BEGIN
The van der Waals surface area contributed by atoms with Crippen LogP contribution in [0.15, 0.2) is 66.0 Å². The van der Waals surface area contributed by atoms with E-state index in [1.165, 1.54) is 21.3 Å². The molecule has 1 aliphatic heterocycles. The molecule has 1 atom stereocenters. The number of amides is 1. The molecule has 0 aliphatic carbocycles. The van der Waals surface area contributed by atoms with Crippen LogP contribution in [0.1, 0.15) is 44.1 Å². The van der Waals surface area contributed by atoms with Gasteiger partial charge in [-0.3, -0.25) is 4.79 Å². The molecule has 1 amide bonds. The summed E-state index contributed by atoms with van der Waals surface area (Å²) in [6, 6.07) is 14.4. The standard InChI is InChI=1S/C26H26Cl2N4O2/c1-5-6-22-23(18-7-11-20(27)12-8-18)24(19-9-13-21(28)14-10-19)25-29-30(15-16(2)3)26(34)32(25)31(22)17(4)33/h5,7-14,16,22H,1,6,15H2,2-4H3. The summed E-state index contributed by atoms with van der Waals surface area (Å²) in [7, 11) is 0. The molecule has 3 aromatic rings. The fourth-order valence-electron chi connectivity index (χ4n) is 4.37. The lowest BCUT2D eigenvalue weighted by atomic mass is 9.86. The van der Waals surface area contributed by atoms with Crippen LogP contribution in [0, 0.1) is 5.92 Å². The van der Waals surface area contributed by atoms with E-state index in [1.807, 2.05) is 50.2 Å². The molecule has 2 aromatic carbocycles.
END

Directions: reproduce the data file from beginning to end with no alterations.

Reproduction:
The van der Waals surface area contributed by atoms with Crippen LogP contribution in [0.15, 0.2) is 66.0 Å². The van der Waals surface area contributed by atoms with E-state index in [1.165, 1.54) is 21.3 Å². The molecule has 1 aliphatic heterocycles. The molecule has 1 atom stereocenters. The number of amides is 1. The molecule has 0 aliphatic carbocycles. The van der Waals surface area contributed by atoms with Crippen LogP contribution in [0.1, 0.15) is 44.1 Å². The van der Waals surface area contributed by atoms with Gasteiger partial charge in [-0.3, -0.25) is 4.79 Å². The molecule has 1 amide bonds. The summed E-state index contributed by atoms with van der Waals surface area (Å²) in [6, 6.07) is 14.4. The standard InChI is InChI=1S/C26H26Cl2N4O2/c1-5-6-22-23(18-7-11-20(27)12-8-18)24(19-9-13-21(28)14-10-19)25-29-30(15-16(2)3)26(34)32(25)31(22)17(4)33/h5,7-14,16,22H,1,6,15H2,2-4H3. The summed E-state index contributed by atoms with van der Waals surface area (Å²) in [7, 11) is 0. The molecule has 3 aromatic rings. The fourth-order valence-electron chi connectivity index (χ4n) is 4.37. The lowest BCUT2D eigenvalue weighted by atomic mass is 9.86. The van der Waals surface area contributed by atoms with Crippen LogP contribution in [0, 0.1) is 5.92 Å². The van der Waals surface area contributed by atoms with E-state index in [1.807, 2.05) is 50.2 Å². The molecule has 2 aromatic carbocycles.